Sep 12, 2022UpdateWhat even is this?Planet panic sets in

Floating plastic in oceans keeps people up at night. Litter strewn across beaches makes people itch. And rising temperatures cause people to break out in sweat (literally and figuratively). As eco-anxiety grows, people are turning to professionals to get the therapeutic treatment they need.

Author
J’Nae PhillipsJ’Nae Phillips is a Junior Editor at Canvas8. With a background in fashion, she’s experienced in understanding how trends influence culture and play a part in shaping our human behaviour. When not working or studying for her journalism postgrad, she can be found writing for her style focused newsletter and is an avid reader.

So what's the deal with increasing eco-anxiety? Aren't things getting a little out of hand?

Well, the short answer is yes. But with good reason.

Where once people seeking therapy for their concerns about the effects of climate change may have seemed a little OTT, with 75% of adults in Britain worried about the impact of climate change and six in 10 Americans either alarmed or concerned about the fate of the planet, reaching out to a psychologist or mental health professional for help with eco-worries is now very much a reality across the globe.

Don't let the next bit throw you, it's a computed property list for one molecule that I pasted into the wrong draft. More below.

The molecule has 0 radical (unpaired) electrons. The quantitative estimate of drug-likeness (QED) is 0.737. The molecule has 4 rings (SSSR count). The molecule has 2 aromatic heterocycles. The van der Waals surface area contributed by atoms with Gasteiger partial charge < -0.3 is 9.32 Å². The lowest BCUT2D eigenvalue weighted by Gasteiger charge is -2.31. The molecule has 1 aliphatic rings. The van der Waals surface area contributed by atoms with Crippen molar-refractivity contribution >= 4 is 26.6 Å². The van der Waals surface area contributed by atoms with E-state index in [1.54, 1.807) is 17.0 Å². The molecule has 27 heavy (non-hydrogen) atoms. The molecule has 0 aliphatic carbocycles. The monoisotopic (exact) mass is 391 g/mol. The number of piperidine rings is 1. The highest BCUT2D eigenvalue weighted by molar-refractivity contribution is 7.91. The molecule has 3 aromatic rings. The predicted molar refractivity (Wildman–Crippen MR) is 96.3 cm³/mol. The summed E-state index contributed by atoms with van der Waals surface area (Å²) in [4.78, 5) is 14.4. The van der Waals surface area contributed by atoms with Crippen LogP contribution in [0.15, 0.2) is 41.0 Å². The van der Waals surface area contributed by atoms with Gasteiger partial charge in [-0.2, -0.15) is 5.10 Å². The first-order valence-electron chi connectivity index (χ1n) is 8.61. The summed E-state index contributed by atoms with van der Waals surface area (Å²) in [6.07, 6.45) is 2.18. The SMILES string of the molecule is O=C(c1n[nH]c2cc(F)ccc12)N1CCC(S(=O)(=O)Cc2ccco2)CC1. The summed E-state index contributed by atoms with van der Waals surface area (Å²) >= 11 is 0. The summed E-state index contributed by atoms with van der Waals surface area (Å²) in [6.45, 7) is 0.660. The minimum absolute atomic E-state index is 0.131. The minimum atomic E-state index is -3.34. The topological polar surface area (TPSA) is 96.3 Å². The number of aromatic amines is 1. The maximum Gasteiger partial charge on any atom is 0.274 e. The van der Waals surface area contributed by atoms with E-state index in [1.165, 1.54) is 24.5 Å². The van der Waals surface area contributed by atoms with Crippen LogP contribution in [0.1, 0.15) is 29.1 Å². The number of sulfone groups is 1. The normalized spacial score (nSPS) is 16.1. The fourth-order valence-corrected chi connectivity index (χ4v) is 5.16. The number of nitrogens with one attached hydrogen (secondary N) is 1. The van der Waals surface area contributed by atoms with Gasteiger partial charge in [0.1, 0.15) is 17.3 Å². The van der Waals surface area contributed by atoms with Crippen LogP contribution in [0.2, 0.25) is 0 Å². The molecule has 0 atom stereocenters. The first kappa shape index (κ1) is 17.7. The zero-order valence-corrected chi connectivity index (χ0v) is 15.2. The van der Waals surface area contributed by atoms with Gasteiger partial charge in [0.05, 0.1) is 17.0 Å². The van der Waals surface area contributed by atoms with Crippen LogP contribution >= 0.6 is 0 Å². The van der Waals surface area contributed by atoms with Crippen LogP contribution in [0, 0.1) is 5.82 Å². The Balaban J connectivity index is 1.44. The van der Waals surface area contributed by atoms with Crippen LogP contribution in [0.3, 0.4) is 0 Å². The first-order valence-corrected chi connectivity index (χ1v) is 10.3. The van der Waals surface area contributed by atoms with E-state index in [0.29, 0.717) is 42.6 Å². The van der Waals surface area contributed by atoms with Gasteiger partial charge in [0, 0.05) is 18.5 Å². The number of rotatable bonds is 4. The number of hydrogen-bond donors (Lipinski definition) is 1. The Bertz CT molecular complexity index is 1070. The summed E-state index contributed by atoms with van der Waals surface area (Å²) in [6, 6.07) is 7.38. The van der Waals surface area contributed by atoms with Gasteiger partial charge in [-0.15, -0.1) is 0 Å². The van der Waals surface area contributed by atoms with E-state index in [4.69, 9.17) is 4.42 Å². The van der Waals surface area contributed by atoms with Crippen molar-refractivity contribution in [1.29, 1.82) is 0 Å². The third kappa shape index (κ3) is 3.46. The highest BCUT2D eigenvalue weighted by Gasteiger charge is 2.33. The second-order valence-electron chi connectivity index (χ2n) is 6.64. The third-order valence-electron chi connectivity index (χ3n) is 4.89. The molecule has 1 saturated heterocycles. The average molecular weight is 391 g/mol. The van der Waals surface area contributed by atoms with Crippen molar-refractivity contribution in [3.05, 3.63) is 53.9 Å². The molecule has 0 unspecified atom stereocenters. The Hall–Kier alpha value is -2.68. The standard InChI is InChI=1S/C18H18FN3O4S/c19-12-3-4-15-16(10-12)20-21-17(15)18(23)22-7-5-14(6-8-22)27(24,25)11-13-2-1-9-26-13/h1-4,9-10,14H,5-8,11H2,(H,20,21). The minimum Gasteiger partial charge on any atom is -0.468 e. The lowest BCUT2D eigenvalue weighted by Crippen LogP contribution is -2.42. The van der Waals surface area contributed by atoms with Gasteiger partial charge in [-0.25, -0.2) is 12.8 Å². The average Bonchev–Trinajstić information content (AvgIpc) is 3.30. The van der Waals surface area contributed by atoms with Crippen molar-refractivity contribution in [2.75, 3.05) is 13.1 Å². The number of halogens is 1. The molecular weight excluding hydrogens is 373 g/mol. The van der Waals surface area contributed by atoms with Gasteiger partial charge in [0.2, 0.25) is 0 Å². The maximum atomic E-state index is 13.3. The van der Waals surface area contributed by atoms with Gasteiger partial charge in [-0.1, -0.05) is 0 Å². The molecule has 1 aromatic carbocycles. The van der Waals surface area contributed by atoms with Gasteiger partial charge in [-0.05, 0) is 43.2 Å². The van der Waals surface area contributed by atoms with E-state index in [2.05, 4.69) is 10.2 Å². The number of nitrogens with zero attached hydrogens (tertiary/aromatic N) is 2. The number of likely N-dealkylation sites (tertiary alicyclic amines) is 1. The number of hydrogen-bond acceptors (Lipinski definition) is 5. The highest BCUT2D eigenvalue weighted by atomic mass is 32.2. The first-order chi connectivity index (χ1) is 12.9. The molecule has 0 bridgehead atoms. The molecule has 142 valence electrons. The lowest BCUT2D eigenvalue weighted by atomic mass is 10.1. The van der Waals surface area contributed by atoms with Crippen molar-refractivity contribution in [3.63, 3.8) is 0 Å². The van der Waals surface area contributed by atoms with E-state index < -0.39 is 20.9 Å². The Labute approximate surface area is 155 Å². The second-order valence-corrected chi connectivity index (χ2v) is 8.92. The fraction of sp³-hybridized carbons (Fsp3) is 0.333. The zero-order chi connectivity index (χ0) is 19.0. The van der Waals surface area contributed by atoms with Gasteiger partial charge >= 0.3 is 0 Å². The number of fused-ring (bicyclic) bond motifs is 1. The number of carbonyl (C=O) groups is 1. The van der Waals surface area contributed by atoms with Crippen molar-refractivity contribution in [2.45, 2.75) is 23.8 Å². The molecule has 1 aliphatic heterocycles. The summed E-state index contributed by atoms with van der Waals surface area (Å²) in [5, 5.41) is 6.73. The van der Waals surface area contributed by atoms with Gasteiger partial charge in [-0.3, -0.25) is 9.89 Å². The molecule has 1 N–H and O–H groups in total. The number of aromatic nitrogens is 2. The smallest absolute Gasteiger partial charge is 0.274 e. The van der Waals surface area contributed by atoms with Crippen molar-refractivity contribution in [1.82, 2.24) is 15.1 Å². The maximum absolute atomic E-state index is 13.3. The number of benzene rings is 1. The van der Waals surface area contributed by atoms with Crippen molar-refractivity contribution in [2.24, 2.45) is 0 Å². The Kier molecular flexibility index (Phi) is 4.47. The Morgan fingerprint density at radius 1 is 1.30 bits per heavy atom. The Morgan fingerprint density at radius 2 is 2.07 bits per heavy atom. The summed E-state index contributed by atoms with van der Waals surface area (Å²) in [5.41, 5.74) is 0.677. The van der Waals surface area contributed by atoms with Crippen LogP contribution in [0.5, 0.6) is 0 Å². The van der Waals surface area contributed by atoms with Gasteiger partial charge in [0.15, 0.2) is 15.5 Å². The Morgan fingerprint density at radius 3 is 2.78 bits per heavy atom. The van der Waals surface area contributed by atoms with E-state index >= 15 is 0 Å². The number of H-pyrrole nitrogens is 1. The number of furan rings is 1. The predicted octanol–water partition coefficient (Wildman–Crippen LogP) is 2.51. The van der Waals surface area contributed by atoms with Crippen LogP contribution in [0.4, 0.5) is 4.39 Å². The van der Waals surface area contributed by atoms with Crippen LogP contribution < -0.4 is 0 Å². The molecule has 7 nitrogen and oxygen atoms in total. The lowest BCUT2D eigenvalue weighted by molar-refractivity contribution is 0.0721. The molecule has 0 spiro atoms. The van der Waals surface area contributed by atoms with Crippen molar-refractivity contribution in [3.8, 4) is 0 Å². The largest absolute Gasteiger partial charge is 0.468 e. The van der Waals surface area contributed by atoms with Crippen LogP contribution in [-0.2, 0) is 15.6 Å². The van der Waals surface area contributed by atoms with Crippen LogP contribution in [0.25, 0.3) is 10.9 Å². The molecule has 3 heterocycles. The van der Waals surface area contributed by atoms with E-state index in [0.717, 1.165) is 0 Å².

And with three-quarters of people believing the future is frightening and 56% feeling that humanity is doomed, climate change therapy is ushering in a new era of thinking about and coping with the climate crisis.

Extended reading:
🍃 Megan Kennedy-Woodard, co-author of the book Turn the Tide on Climate Anxiety, shares some practical advice on how to turn climate anxiety into eco-action.
💔 Speaking up about climate change can be a force for good, but is it ruining people's friendships?
🌻 Nothing is business as usual when it comes to the planet, and channelling eco-distress in useful ways may be helpful to save mother nature.
💻 Expanding technologies is one way to fight the climate crisis, but what about using psychology and positive emotions?

This was spotted on The Long Read, our monthly newsletter showcasing bite-size cultural analysis of the newest (and strangest!) behaviours we’ve been tracking at Canvas8 - sign up here.

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